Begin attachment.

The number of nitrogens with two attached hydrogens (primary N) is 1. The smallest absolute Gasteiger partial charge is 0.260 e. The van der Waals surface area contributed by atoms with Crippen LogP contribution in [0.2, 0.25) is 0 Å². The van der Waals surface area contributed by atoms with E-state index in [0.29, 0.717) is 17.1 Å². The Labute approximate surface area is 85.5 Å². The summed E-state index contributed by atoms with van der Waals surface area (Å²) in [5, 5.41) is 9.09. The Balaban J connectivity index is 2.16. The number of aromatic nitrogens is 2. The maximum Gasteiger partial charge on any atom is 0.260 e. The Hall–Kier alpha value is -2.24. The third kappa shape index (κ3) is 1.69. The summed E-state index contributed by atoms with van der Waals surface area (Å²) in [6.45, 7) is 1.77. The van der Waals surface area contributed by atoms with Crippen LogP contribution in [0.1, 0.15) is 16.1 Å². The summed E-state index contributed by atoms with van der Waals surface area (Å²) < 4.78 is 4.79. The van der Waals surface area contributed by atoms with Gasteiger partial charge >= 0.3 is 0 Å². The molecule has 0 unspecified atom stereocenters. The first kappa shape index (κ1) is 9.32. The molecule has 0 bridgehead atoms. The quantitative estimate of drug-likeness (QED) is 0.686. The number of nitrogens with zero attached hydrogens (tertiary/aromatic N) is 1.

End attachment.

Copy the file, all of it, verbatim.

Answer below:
The number of nitrogens with two attached hydrogens (primary N) is 1. The smallest absolute Gasteiger partial charge is 0.260 e. The van der Waals surface area contributed by atoms with Crippen LogP contribution in [0.2, 0.25) is 0 Å². The van der Waals surface area contributed by atoms with E-state index in [0.29, 0.717) is 17.1 Å². The Labute approximate surface area is 85.5 Å². The summed E-state index contributed by atoms with van der Waals surface area (Å²) in [5, 5.41) is 9.09. The Balaban J connectivity index is 2.16. The number of aromatic nitrogens is 2. The maximum Gasteiger partial charge on any atom is 0.260 e. The Hall–Kier alpha value is -2.24. The third kappa shape index (κ3) is 1.69. The summed E-state index contributed by atoms with van der Waals surface area (Å²) in [6.45, 7) is 1.77. The van der Waals surface area contributed by atoms with Crippen LogP contribution in [0.1, 0.15) is 16.1 Å². The summed E-state index contributed by atoms with van der Waals surface area (Å²) < 4.78 is 4.79. The van der Waals surface area contributed by atoms with Gasteiger partial charge >= 0.3 is 0 Å². The molecule has 0 unspecified atom stereocenters. The first kappa shape index (κ1) is 9.32. The molecule has 0 bridgehead atoms. The quantitative estimate of drug-likeness (QED) is 0.686. The number of nitrogens with zero attached hydrogens (tertiary/aromatic N) is 1.